The S&P 500 has been exceptionally weak so far this year, and that has benefited hedge funds in terms of performance because it has made it easier for them to outperform, according to Goldman Sachs’ latest “Hedge Fund Trend Monitor” report. However, the report also indicates that funds are choosing their holdings poorly as stocks with low hedge fund ownership have been outperforming the broader market.
Hedge Fund Trend Monitor: funds outperform S&P 500 but only modestly
Goldman analyst David Kostin and team report that at the beginning of the year, hedge funds cut their net long exposure to the S&P 500 down to 45%, which was the lowest level seen since 2012.
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The Voss Value Fund was up 4.09% net for the second quarter, while the Voss Value Offshore Fund was up 3.93%. The Russell 2000 returned 25.42%, the Russell 2000 Value returned 18.24%, and the S&P 500 gained 20.54%. In July, the funds did much better with a return of 15.25% for the Voss Value Fund Read More
Funds with highly concentrated portfolios took a big hit as stocks carried along by strong momentum last year reversed course. This represents a sizeable portion of funds as their Hedge Fund Trend Monitor shows that the average fund has 68% of its long positions in their top ten positions.
Among the momentum leaders in 2015 were the FANG stocks (Facebook, Amazon, Netflix, Google), which have taken a huge hit this year. Goldman reports that these four stocks made up almost 4% of hedge fund equity holdings at the beginning of the year. This also means that equity long/ short funds sustained major damage.
The Goldman team added that the stocks with the lowest concentration have so far this year outperformed the S&P 500 by 541 basis points. Their Hedge Fund Trend Monitor covers 860 fund with gross equity positions of $1.8 trillion as of the beginning of this year. Of that total, $1.2 trillion is in long positions, while the remaining $650 billion is short.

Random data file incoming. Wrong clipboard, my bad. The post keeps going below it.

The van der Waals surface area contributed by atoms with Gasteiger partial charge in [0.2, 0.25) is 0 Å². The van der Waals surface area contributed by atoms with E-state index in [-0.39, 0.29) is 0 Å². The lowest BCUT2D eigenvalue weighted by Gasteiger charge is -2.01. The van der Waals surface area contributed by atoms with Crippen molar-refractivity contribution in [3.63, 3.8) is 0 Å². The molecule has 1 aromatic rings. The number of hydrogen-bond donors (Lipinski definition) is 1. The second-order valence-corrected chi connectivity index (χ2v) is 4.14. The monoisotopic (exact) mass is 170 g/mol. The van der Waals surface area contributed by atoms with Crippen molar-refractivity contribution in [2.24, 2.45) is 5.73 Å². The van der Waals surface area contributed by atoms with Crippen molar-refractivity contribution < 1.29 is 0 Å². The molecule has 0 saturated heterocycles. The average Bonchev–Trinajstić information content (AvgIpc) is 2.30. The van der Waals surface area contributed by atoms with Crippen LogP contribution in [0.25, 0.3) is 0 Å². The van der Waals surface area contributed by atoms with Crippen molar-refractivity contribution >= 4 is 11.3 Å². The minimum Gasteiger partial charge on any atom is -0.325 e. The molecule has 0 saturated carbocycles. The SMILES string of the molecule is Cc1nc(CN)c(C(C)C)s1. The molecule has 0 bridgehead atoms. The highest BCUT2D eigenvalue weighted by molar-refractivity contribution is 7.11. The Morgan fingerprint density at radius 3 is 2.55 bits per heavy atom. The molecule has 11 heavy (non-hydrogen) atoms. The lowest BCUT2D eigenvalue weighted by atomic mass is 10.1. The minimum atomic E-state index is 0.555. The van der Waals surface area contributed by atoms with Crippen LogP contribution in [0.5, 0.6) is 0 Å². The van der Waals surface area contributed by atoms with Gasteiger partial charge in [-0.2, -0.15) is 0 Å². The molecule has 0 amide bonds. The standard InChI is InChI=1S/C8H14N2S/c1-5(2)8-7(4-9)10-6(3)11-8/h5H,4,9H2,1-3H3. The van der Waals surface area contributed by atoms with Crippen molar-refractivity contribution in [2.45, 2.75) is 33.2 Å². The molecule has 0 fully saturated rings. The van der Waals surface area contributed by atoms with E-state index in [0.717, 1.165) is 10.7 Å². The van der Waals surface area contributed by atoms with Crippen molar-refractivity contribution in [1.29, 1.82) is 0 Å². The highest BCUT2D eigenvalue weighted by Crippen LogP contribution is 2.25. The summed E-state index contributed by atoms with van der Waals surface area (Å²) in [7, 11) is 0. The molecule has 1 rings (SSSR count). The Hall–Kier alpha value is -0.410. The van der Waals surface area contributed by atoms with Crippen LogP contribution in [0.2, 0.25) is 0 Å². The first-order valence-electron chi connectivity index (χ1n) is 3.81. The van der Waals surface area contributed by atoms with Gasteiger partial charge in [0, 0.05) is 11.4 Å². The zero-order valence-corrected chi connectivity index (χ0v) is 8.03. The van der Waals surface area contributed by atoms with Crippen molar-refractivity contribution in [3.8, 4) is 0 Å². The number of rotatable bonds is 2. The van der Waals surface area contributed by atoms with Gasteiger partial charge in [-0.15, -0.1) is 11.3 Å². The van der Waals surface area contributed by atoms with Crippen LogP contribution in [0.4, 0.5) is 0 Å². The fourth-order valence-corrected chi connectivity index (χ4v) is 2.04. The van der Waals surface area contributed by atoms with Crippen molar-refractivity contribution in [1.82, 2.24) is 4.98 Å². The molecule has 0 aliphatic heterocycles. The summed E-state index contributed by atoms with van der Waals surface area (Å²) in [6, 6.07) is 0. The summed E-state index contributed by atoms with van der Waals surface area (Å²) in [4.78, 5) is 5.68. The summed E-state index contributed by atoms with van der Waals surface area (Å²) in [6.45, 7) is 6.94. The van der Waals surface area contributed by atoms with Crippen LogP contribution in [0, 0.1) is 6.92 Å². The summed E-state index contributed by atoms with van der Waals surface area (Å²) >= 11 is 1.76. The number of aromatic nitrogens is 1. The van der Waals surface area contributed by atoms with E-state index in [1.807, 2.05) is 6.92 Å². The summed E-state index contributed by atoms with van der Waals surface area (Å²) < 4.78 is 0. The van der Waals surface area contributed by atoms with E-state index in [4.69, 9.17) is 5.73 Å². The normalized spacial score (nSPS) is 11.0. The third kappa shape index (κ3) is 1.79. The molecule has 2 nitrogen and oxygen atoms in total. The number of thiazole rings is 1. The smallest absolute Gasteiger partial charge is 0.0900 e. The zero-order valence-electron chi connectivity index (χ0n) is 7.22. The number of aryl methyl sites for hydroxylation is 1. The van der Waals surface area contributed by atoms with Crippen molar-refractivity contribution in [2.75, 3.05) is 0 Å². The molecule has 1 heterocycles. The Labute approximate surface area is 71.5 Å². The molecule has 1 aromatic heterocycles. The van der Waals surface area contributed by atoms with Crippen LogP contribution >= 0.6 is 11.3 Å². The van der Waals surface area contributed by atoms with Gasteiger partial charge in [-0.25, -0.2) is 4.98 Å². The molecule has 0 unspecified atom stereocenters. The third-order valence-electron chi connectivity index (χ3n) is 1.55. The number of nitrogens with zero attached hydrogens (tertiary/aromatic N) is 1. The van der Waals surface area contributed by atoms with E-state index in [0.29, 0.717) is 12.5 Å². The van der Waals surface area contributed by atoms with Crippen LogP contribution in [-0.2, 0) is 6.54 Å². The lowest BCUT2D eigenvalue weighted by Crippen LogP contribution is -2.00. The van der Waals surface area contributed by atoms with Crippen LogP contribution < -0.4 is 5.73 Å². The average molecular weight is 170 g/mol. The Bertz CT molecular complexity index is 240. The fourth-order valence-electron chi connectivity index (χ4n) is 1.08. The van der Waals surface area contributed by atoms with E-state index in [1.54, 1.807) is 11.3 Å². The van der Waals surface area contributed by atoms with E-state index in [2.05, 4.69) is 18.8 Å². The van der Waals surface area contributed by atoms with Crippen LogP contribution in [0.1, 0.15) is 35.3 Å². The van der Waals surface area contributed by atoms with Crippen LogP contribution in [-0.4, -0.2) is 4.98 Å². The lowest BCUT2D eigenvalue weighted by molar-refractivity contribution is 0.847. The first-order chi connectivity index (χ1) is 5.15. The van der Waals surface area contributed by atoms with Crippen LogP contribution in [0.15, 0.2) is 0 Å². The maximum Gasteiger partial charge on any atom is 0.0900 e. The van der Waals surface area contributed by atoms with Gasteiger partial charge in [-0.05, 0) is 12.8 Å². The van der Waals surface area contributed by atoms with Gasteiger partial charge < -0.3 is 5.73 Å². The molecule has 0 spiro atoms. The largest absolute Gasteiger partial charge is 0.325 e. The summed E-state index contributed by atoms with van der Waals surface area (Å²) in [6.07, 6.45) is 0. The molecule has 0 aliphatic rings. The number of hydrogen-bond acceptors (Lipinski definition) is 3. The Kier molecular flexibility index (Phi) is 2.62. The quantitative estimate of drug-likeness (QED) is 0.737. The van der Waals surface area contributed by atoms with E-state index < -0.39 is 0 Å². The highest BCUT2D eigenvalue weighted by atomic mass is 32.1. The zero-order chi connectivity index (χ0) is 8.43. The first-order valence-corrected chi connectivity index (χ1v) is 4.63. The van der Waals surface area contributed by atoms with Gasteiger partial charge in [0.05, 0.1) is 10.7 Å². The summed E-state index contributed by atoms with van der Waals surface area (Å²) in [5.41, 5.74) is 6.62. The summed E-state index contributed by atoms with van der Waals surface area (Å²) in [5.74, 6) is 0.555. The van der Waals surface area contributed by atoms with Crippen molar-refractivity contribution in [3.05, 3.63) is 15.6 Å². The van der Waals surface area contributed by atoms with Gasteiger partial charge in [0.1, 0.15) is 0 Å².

Overweight on Materials, Energy
The Energy sector has been taking a huge hit from low energy prices for quite some time, but interestingly, the Hedge Fund Trend Monitor indicates that the sector is one of the top two overweight positions. The other is Materials. However, Kostin and team said that because of the divergence in the consumer and industrial economies, funds upped their allocations to stocks in the Consumer Discretionary and Information Technology sectors. They also cut their long exposure to Energy and Materials, although they are still overweight on both.
Their monitor also indicates that Consumer Discretionary was unseated by Technology as the one with the biggest net sector weight among hedge funds, with Tech at 21% and Discretionary at 20%. This is the first time this has happened since 2012. The biggest net underweight position among funds is Financials.
Most concentrated shorts also take a hit
The Goldman team’s Hedge Fund Trend Monitor also states that the most concentrated longs weren’t the only positions to take a hit as hedge funds cut their exposure to them. The shift in exposure also weighed on the most concentrated short positions. Kostin and team reports that of the 50 stocks with a market capitalization of more than $1 billion with the highest level of short interest, the median firm has tumbled 18% so far this year, underperforming the S&P 500 by more than 11 percentage points.
Additionally, they found that hedge funds have moved toward large cap stocks because small caps have been underperforming, with the average fund slashing its Russell 2000 allocation down to 24%. This reverses a trend that has lasted five years as funds had been adding to their small cap weightings. The underperformance of small caps isn’t a new thing as the Russell 2000 has lagged the S&P 500 by 13 percentage points since June 2015 and hit its lowest level against the S&P since 2009.